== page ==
Magazine article The Spectator

Labour's Red-Brick Revolutionaries

Magazine article The Spectator

Labour's Red-Brick Revolutionaries

Article excerpt

Labour was once the clever party. Under Jeremy Corbyn, its front bench is purged of Oxbridge intellectuals

'I'd rather entrust the government of the United States to the first 400 people listed in the Boston telephone directory than to the faculty of Harvard University,' said William F. Buckley Jr, the American conservative writer. Jeremy Corbyn's Labour party must be hoping British voters agree.

Under Corbyn, the Labour party -- once the clever party -- has had a brain transplant. It's out with the Oxbridge and Harvard graduates with first-class degrees; in with the red-brick university graduates.

Or, in Corbyn's case, a non-graduate. Corbyn got two Es at A-level at Adams' Grammar School in Newport, Shropshire. He did a year of trade union studies at the North London Polytechnic before dropping out. Corbyn is the first Labour leader not to go to university since James Callaghan -- and Callaghan only didn't go because his family, unlike the prosperous Corbyns, couldn't afford it.

Corbyn, perhaps because of his low-grade education, has largely replaced the Oxbridge elite -- who ran the Labour party under Ed Miliband -- with red-brick alumni. John McDonnell, the shadow chancellor, left school at 17 and was later a mature student at Brunel and Birkbeck universities. Tom Watson, the deputy leader, was at Hull University, as were Rosie Winterton, the shadow chief whip, and Jon Trickett, shadow minister for the cabinet office. Hilary Benn, shadow foreign secretary, was at Sussex, as were Owen Smith, shadow secretary for work and pensions, and Lord Bassam, the Labour chief whip in the Lords. Michael Dugher, shadow culture secretary, was at Nottingham University. And Gloria De Piero, shadow minister for young people, attended the University of Westminster.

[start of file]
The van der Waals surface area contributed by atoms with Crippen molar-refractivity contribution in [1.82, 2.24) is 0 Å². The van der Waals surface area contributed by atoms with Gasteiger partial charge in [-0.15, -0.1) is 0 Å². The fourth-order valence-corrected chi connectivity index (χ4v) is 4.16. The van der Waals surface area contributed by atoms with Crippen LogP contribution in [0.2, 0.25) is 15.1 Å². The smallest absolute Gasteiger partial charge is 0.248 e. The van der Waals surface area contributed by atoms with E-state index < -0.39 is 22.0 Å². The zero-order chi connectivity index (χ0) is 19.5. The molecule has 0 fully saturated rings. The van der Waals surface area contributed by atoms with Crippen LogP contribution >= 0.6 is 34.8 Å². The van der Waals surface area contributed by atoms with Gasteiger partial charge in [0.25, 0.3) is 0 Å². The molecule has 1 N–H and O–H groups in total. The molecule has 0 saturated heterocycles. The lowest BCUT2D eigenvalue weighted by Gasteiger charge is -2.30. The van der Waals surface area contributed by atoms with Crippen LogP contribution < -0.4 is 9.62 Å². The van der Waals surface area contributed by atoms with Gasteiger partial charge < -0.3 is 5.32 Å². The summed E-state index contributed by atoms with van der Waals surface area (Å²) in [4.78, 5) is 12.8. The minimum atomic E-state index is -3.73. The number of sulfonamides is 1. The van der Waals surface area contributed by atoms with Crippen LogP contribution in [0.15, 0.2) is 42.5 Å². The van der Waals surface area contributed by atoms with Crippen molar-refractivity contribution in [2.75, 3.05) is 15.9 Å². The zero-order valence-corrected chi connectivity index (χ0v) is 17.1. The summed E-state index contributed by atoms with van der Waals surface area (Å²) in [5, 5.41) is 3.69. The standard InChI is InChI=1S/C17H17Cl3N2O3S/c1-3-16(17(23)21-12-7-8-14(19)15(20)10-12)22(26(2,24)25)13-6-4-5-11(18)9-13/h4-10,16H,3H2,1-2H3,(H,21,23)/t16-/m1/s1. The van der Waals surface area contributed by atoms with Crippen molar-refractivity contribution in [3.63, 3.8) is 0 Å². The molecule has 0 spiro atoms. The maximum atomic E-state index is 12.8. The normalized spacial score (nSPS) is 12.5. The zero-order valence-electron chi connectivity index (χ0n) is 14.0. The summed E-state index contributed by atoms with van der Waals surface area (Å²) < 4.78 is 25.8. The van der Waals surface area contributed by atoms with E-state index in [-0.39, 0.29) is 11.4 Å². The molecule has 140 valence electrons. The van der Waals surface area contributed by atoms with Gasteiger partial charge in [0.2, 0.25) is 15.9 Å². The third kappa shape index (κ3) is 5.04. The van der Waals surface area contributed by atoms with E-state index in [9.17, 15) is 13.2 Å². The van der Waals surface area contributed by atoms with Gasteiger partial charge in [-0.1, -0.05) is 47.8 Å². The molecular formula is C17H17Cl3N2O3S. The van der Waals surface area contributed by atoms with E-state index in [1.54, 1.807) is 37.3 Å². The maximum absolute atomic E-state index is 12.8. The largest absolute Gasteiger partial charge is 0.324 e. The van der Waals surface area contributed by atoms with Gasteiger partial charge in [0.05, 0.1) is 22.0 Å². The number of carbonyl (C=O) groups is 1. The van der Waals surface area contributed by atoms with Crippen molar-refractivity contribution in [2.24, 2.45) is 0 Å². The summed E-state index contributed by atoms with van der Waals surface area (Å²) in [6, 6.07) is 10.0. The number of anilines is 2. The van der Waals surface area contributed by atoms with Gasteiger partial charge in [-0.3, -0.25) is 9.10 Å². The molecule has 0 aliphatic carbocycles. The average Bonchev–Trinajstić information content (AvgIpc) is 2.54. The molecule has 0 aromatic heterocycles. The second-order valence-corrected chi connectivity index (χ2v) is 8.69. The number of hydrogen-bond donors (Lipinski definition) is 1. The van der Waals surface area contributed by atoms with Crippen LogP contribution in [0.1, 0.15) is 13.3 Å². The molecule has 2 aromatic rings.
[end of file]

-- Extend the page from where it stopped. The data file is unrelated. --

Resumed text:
Let's not be snobbish. Those universities are good. But it isn't snobbery to point out that they aren't as good as Oxford or Cambridge -- second and fourth respectively in the Times Higher Education World University Rankings, published last week. Hull is 401st equal. Jeremy Corbyn's alma mater, now London Metropolitan University, doesn't make the 800-strong list.

Bill Buckley had a point. Eggheads are often not best equipped to run things. But do we want our top politicians to be drawn from the lower ranks of academia?

Labour was traditionally the intellectuals' party. The late Denis Healey got a double first in Greats at Balliol, the brainiacs' Oxford college. Harold Wilson got an outstanding first in PPE at Jesus College, Oxford, with alphas on every paper. Wilson became a lecturer at New College and a research fellow at University College.

The Tories were the dimmer lot, suspicious of planet-sized brains. In 1961, Lord Salisbury called Iain Macleod -- the Tory chancellor and former Spectator editor -- 'too clever by half'. …

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